Speaking of sanding dust, make sure you wear a mask to avoid getting it in your lungs. Safety glasses are also a good idea, but admittedly I skipped the glasses (oops).
Next, I was ready for stain. This is when the fun really started and I could start to see the vision come to life.
I applied two coats of this type of MinWax stain (waiting 24 hours between coats) using a random rag I had grabbed out of our garage ‘rag bin,’ which consists of socks or old t-shirts that are stained or have holes, old towels, etc. A little bit of stain goes a long way, so basically I just dipped a bit of the rag in the can of stain, and then worked it into the wood going with the grain.
It’s important to not use too much stain, as it won’t dry and just sort of sits on the wood. I only bought a quart of stain and had plenty leftover.
Be sure to dispose of your stain soaked rags properly, as they can spontaneously combust if they get too warm sitting in a trash can, or pile of other rags, etc. I’ve seen this happen to others who have almost lost their homes from the unexpected fire. I have my own method of disposal that involves a container of water, but please research the correct method to ensure the safety of your home.:)
The next step was also extremely satisfying, and that was the application of the polyurethane. I opted for this Satin Finish MinWax polyurethane, and I applied three coats of it to be sure I had a durable finish using with those cheap little paint sponges that are less than a dollar at home depot or lowes. This step goes by really quickly (each coat took maybe an hour at most to apply), but since I had to wait 24 hours before I could do a light sanding after the first and second coat, the three coats of course took three days to complete.
I used a fine grit sanding sponge (like this one) to complete the light sanding by hand. This also did not take very long, since you’re just going over the surface lightly to sort of create some teeth for the polyurethane to grab onto.
Of course I vacuumed and wiped down each step with a damp cloth to remove sanding dust and the occasional stray dog or cat hair, then let them dry completely before applying the next coat of polyurethane.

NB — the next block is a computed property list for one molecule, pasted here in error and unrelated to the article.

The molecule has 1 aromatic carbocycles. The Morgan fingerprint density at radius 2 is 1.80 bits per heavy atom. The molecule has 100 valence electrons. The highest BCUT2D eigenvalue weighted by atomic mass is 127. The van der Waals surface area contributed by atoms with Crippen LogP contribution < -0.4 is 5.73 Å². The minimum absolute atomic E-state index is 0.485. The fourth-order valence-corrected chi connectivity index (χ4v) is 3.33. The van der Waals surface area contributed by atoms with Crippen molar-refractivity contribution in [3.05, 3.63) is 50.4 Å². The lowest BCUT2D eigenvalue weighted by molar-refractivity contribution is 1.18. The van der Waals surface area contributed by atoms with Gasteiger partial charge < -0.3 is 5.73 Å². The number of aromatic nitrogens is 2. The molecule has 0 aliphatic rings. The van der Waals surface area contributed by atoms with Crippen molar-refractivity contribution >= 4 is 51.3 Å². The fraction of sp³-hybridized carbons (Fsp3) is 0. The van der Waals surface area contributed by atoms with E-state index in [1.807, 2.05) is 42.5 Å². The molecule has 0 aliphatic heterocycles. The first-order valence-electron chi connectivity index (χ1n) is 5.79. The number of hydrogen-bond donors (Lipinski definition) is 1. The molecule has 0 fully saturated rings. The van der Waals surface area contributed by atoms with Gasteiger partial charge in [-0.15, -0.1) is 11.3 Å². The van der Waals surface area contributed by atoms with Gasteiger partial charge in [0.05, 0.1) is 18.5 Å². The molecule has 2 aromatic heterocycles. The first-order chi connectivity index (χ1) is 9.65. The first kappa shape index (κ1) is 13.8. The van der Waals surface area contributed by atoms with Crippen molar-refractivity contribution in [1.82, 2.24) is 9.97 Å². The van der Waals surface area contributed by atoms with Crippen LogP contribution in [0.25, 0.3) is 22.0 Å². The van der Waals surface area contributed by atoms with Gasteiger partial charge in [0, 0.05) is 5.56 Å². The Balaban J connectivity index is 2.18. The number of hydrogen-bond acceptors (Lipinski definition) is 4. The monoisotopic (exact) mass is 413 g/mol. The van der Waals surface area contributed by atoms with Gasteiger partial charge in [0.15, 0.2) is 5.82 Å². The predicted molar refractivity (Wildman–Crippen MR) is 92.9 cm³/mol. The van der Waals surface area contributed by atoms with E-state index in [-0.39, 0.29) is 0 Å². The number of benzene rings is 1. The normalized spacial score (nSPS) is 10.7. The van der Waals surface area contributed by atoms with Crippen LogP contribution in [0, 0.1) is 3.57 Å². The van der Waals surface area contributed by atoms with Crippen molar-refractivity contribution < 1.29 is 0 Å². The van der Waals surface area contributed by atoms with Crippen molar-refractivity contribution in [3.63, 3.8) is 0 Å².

I decided to cover the old risers with this type of bead board for a more custom look, and to tie in with a few other bead board finishes that we’ve added to our home. This is when we, unsurprisingly, learned that our stairs are not built completely level or square, which unfortunately is pretty common in a lot of homes. This just made cutting our risers a little more interesting. We only had to purchase one sheet of bead board which is around $30, as we had some left over from a hallway shelving project. I can’t remember if we even needed the left over bead board, as I think maybe the one sheet was enough, but I’m not positive. =\
We would have loved to have a table saw handy to rip these bead board strips, but unfortunately we don’t own one, so we made due with our little circular saw. Michael just went extremely slowly and did a pretty solid job maintaining straight cuts.
It’s tempting to cut the risers all the same dimensions, but we found each step was a slightly different height, so we measured for each riser individually. I found it critical to number each step and wrote the corresponding number on the back of the newly cut bead board riser.
A few times my measurements would be slightly off (from trying to get the snuggest fit possible), but the good news was there was usually another spot where that particular strip of bead board would fit perfectly, so we could still use that piece without re-cutting it.
Something else to consider is making sure you cut from your main panel of bead board in a way that all of your beads (or grooves) will line up vertically when looking at your steps.
After all risers were cut and I was satisfied with the way they fit, I began gluing them to the existing risers with this paneling adhesive. I believe I used three tubes of adhesive to complete this step. I didn’t want to use any nails and potentially ruin the perfect bead board surface, and thankfully I found the adhesive was sufficient on its own…..those suckers ain’t moving!
Then came paint and a little caulk along the outer edges of the bead board and stair treads.
Prior to securing the bead board, I wasn’t sure if I would need to use some type of moulding along the bottom edge of the bead board. I wanted to avoid adding it, if possible, as I figured any caulking or extra groves along that surface would just be an invitation for dirt and fur to settle. Ultimately, I was satisfied with the fit of the bead board, so I opted not to add any additional moulding. Had I known this ahead of time, I would have painted each strip of bead board prior to gluing them on, as you can see the process of taping off the bead board was a little bit of a headache.
It took us about two weeks total working whenever we had free time, and approximately $70 in materials (we had to purchase stain, polyurethane, a few paint sponges, one sheet of bead board, and adhesive) and I am absolutely thrilled with the results! The only thing Michael helped me with was cutting the bead board risers, otherwise I did everything else myself. The carpet removal was a bit labor intensive, but it was obviously totally do-able for me (even though I shouldn’t be doing this sort of thing with my back issues…oops! =\).
I don’t routinely eat off of floors lol, but if I had to, I could totally eat off these stairs.;) Soooooo sooo happy that the nasty, dust-mite infested carpet is long gone!
Let me know what you all think of my DIY budget stair makeover! And if you think this is a helpful post, please feel free to pin it for your friends;)
If any of you decide to tackle this project, I would love to hear about it! Just comment below:)